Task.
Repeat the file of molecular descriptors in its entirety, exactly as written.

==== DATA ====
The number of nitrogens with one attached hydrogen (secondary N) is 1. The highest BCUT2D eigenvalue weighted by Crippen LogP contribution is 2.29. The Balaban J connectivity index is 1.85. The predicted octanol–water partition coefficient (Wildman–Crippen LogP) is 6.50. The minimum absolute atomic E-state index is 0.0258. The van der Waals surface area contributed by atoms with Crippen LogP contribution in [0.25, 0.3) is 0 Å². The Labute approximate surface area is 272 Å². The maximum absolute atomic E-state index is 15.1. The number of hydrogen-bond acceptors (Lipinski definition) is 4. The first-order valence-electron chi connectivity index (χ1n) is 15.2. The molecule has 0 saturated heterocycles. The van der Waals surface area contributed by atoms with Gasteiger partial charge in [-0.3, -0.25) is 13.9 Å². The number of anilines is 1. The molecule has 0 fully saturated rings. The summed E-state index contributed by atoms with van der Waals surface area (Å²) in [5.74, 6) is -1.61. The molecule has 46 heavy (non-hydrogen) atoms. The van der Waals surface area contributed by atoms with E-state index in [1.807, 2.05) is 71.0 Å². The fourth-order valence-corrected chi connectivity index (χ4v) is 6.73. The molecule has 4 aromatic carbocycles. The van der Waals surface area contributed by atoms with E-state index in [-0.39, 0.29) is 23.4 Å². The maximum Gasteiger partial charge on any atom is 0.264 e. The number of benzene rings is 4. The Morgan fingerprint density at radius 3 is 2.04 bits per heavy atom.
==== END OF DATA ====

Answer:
The number of nitrogens with one attached hydrogen (secondary N) is 1. The highest BCUT2D eigenvalue weighted by Crippen LogP contribution is 2.29. The Balaban J connectivity index is 1.85. The predicted octanol–water partition coefficient (Wildman–Crippen LogP) is 6.50. The minimum absolute atomic E-state index is 0.0258. The van der Waals surface area contributed by atoms with Crippen LogP contribution in [0.25, 0.3) is 0 Å². The Labute approximate surface area is 272 Å². The maximum absolute atomic E-state index is 15.1. The number of hydrogen-bond acceptors (Lipinski definition) is 4. The first-order valence-electron chi connectivity index (χ1n) is 15.2. The molecule has 0 saturated heterocycles. The van der Waals surface area contributed by atoms with Gasteiger partial charge in [-0.3, -0.25) is 13.9 Å². The number of anilines is 1. The molecule has 0 fully saturated rings. The summed E-state index contributed by atoms with van der Waals surface area (Å²) in [5.74, 6) is -1.61. The molecule has 46 heavy (non-hydrogen) atoms. The van der Waals surface area contributed by atoms with E-state index in [1.807, 2.05) is 71.0 Å². The fourth-order valence-corrected chi connectivity index (χ4v) is 6.73. The molecule has 4 aromatic carbocycles. The van der Waals surface area contributed by atoms with E-state index in [-0.39, 0.29) is 23.4 Å². The maximum Gasteiger partial charge on any atom is 0.264 e. The number of benzene rings is 4. The Morgan fingerprint density at radius 3 is 2.04 bits per heavy atom.